I have to be honest with you, I wasn’t expecting to be reviewing this film this week. It was a last minute watch so I could find something to talk about. I was supposed to go and see David Brent: Life on the Road with some guys at work but they proved to be too unreliable. I’m not sure if I’m happy or sad about this. From what I’ve heard it’s good but, obviously, nothing compared to The Office. I’m sure it’ll be funnier than Gervais’ last outing Special Correspondents but how easy will it be to slip back into David Brent. To be honest, once The Office finished I was done with Brent. I didn’t watch the shitty Learn Guitar series that he released on YouTube a few years ago because it just felt to desperate. Maybe that was just me? I love Gervais but he really believes that everything he does is the best example of comedy. If there’s one thing he last experiences in Hollywood have taught us, it’s that Gervais isn’t suited to every format. Just like the pair of funny women heading up the film at the heart of this review. Tina Fey and Amy Poehler have not always been as funny on the big screen as they have been known to be on television. Now I’m not saying they’ve had fuck loads of major disasters but the films they star in tend to be forgettable ones. I had no real expectations for Sisters except that I was going to freak out whenever Kate McKinnon was on screen.
Without wanting to offend all of those idiots that went mental at the idea of female Ghostbusters, Sisters is almost like the female version of the Will Ferrell/John C. Reilly comedy Step Brothers. That is to say that it revolves around two middle-aged siblings who, on returning to their family home, descend back into some sort of second childhood. Not able to deal with their vast emotional baggage and being scared to let go of the house they grew up in, the two sisters decide to throw a final epic blowout for all their old friends. And, because this is an incredibly unoriginal idea, the shit hits the fan with supposedly outrageous and hilarious results.
Much of the comedy comes from the fact that the two sisters are polar opposites. Maura (Poehler) is the sensible one: she’s a nurse who just wants to help people but is unable to help herself following her recent divorce. Kate (Fey) is the eternal party-girl who is an unreliable employee, friend and mother to her teenage daughter, Hayley (Madison Davenport). They constantly bicker but the two sisters deeply care about each other. Whilst cleaning out their childhood bedroom, Kate decides Maura needs to experience the kind of wild night that she was always too good to be a part of when she a teenager. In exchance, Maura has Kate promise to take the role of “party mom” and prove that she can be sensible and care for other people.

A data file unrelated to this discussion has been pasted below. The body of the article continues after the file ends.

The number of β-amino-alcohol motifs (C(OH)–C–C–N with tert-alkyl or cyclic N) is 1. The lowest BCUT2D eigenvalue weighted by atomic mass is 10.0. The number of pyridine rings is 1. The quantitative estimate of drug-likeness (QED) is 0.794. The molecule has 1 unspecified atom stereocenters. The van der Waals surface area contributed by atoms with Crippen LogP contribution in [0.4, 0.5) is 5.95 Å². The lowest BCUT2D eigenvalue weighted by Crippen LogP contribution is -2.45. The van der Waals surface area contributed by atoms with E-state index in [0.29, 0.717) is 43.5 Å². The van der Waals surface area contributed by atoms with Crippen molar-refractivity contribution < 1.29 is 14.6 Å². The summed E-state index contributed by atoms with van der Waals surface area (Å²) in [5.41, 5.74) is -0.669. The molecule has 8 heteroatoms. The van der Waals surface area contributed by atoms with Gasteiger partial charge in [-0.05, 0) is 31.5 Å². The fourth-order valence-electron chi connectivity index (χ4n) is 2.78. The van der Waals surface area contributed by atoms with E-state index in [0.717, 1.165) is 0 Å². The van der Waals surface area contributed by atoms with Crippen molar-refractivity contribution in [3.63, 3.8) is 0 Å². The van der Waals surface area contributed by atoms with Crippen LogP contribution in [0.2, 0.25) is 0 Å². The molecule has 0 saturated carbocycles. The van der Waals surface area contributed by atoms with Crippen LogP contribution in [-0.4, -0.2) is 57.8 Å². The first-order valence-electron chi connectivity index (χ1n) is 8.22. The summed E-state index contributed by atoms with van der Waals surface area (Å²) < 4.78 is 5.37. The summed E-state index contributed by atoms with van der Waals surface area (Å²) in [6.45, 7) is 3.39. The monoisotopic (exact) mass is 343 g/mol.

Sisters is basically just a run-of-the-mill comedy about two sisters in the midst of difficult times who come together to help each other out. There isn’t much to rave about beyond the chemistry of the two leads. Poehler and Fey have an undeinable connection that make them perfect in the role of sisters. They may be playing opposite to their typical characters but the pair make what little they are given work for them. Fey keeps the jabs coming as the frank and brutal Kate whilst Poehler adds more than a touch of awkward charm to the proceedings. It’s a testimony to the two stars that you end up caring for the pair and hoping they get their inevitable and schmaltzy ending.
Still, this film is just another example of great comedic talents being relegated to lazily written comedies. Just like actors like Melissa McCarthy and Jason Bateman, the two women who have earned countless accolades for their work on television are never given the kind of material they rightly deserve. Sisters has some funny moments but most of the jokes fall flat. Much of Jason Moore’s direction is just continuous reaction shots from the vast sea of supporting characters and the script, written by Paula Pell, is incredibly repetitive and chock full of all your favourite stereotypes. With anyone else in the main roles this film would hardly have been on the film radar at all. It’s just nothing that exciting.
It sort of feels like a tired SNL sketch based on the hilarious premise of people over 40 getting wasted (lol) and elongated thanks to an endless stream of characters that wouldn’t even make it into the worst SNL sketch. The background characters are overplayed and single-note. Any humour they may provoke is based almost entirely on stereotypes or repetition. I mean as soon as they large group of lesbians walk in you can guarantee there’ll be some sort of girl fight and at least one of the of the women will make some sort of reference to it being her ultimate fantasy. The BBC are currently reviving their classic sitcoms from the 70s and 80s but Sisters clearly jumped on the nostalgia bandwagon first with humour that comes straight from the dark ages.
I so wanted to like Sisters and, really, I liked it more than I should have. It’s not a particularly funny film that doesn’t find the idea of mothers and fathers enjoying a drink utterly hilarious. The main narrative is so unsubstantial that the film has been padded out with countless unfunny subplots, running gags and supporting characters. It’s like taking an old worn out teddy and stuffing it with a load shit. It might make it look plumper but it doesn’t make it better. It’s about time these two funny women join forces in a genuinely funny film that proves women can dominate in Hollywood. So far, we’re not getting much evidence to support that claim.